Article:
Through my venture into the list, I admittedly have delved very little in the realm of the documentaries, especially the classic ones. So I didn’t really have much of a fully-realized expectation going into In the Year of the Pig, and if you follow this blog well enough, you know how I’ve learned how bad it usually ends up being if I go into a film blind. Now, this isn’t one of those cases, but it is mostly because this isn’t like your average film, even in the build of documentaries. If there were such a thing as an avant-garde documentary, I’d expect the predecessor of such a genre would be In the Year of the Pig; that’s how unique and different it is constructed.
Most of the documentary features video and audio snippets of various higher-ups in the government describing how the conflict in Vietnam began, how it escalated, and how it drew in outside countries who viewed it as a proxy war, including the United States. The audio usually drones on, while related (and sometimes unrelated) footage is played over the snippets, to contextualize the war. It is a stirring construction of the subject, one I can’t recall having seen before, and it would have been an equally fascinating documentary, if it weren’t for the fact that I was barely able to keep my head above what was going on. For as unique as the film is structured, that’s how obfuscating the information being presented to us actually is, and thus, I found, you couldn’t watch this like a regular documentary and expect to be presented the information in a regular fashion; this is far too convoluted, a jumbled mess of wires of a documentary, for someone to pop it in and watch it willy-nilly.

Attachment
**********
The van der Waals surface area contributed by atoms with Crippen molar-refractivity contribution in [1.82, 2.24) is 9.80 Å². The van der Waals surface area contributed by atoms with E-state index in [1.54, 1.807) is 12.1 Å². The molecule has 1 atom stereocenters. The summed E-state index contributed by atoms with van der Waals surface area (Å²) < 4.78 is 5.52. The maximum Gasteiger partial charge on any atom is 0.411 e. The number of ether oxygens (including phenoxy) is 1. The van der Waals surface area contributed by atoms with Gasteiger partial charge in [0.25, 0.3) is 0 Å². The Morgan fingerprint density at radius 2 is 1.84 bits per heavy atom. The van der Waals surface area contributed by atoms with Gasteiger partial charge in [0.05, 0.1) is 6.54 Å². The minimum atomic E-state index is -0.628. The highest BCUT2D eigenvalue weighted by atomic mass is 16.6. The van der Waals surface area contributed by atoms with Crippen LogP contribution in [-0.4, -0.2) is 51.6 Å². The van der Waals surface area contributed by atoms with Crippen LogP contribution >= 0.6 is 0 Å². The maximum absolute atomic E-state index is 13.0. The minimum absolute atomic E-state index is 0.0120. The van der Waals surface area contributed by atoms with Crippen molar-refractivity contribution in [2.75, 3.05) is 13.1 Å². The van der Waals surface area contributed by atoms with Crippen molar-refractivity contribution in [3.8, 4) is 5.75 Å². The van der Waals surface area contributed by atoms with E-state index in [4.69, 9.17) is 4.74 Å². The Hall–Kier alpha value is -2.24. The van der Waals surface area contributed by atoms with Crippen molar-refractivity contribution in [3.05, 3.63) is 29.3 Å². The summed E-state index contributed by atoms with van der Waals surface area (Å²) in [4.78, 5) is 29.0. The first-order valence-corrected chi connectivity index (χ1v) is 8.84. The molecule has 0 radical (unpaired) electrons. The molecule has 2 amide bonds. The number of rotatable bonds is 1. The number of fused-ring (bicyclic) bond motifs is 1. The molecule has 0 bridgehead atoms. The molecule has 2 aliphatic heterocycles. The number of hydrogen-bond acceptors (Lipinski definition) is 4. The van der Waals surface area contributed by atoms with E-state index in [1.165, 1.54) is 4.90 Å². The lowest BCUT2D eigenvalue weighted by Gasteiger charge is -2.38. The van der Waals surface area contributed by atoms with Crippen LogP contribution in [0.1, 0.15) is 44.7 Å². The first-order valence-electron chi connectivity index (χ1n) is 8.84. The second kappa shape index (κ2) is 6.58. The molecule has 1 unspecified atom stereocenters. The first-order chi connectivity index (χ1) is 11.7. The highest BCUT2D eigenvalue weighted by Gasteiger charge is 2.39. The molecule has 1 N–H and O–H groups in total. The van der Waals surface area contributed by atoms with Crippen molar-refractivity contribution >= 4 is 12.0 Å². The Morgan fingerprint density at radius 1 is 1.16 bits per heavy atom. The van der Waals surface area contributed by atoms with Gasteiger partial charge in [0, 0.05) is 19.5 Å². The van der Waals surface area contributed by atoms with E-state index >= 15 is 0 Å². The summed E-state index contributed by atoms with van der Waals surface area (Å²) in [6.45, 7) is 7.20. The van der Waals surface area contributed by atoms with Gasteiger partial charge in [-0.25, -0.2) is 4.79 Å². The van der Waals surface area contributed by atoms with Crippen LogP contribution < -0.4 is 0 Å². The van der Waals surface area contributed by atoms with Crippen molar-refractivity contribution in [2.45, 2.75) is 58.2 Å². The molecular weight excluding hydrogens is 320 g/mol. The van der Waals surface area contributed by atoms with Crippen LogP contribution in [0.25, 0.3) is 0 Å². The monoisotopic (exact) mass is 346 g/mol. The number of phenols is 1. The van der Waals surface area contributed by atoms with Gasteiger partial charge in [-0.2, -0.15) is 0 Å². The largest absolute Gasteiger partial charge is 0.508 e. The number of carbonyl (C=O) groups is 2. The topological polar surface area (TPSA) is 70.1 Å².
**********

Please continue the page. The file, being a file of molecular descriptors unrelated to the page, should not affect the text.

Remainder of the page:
I guess what I’m trying to say is this: while I was able to appreciate the new and revolutionary structure of this documentary, and was able to recognize its importance (especially given it was made in the heart of the Vietnam War, and not after), I just wasn’t able to follow along with what would have amounted to the story of the film. There wasn’t really a story; it was just a succession of newsreels, with other newsreels layered on top of it, with very little context and even littler flow. This was just a really, really hard watch, even for as easily identifiable a classic as it was, and it is this that is largely why I’ve given it the rating I have; it’s not to be mean, but as I’ve said countless times before, and likely will many times ahead, the primary factor of how I grade a film is in its entertainment value, and this was neither all that entertaining, or even discernible as a documentary. It’s a little sad that I’ve essentially been forced to give this what would amount to a rotten rating in my grading scale, because as a documentary, it is clearly groundbreaking in many more ways than one, but it was just a complete bother to get through, and in that, the film unfortunately sealed its fate for me.
Arbitrary Rating: 6/10